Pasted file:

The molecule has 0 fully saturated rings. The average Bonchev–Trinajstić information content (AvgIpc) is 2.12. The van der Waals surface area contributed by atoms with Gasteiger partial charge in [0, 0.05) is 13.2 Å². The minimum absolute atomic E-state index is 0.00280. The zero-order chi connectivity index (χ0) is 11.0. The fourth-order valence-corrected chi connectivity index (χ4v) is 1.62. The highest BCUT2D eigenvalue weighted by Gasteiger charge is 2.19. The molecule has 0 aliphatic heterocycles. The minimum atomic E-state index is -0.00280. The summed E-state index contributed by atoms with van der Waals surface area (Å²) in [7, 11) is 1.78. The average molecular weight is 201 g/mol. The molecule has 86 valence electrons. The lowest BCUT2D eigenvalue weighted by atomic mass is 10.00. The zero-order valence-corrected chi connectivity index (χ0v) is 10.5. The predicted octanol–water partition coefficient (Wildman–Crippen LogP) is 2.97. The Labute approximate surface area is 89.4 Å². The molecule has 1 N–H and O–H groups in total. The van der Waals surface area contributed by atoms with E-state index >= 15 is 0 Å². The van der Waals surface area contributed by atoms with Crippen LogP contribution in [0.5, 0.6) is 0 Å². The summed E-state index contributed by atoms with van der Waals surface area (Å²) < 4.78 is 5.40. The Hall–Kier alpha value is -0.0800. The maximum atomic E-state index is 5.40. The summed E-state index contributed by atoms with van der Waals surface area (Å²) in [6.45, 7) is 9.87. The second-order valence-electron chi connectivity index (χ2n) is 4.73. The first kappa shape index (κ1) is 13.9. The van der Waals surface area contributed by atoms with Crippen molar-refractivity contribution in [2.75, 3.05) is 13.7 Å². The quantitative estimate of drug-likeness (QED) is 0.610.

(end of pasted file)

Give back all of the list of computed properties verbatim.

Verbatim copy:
The molecule has 0 fully saturated rings. The average Bonchev–Trinajstić information content (AvgIpc) is 2.12. The van der Waals surface area contributed by atoms with Gasteiger partial charge in [0, 0.05) is 13.2 Å². The minimum absolute atomic E-state index is 0.00280. The zero-order chi connectivity index (χ0) is 11.0. The fourth-order valence-corrected chi connectivity index (χ4v) is 1.62. The highest BCUT2D eigenvalue weighted by Gasteiger charge is 2.19. The molecule has 0 aliphatic heterocycles. The minimum atomic E-state index is -0.00280. The summed E-state index contributed by atoms with van der Waals surface area (Å²) in [7, 11) is 1.78. The average molecular weight is 201 g/mol. The molecule has 86 valence electrons. The lowest BCUT2D eigenvalue weighted by atomic mass is 10.00. The zero-order valence-corrected chi connectivity index (χ0v) is 10.5. The predicted octanol–water partition coefficient (Wildman–Crippen LogP) is 2.97. The Labute approximate surface area is 89.4 Å². The molecule has 1 N–H and O–H groups in total. The van der Waals surface area contributed by atoms with E-state index >= 15 is 0 Å². The van der Waals surface area contributed by atoms with Crippen LogP contribution in [0.5, 0.6) is 0 Å². The summed E-state index contributed by atoms with van der Waals surface area (Å²) < 4.78 is 5.40. The Hall–Kier alpha value is -0.0800. The maximum atomic E-state index is 5.40. The summed E-state index contributed by atoms with van der Waals surface area (Å²) in [6.45, 7) is 9.87. The second-order valence-electron chi connectivity index (χ2n) is 4.73. The first kappa shape index (κ1) is 13.9. The van der Waals surface area contributed by atoms with Crippen molar-refractivity contribution in [2.75, 3.05) is 13.7 Å². The quantitative estimate of drug-likeness (QED) is 0.610.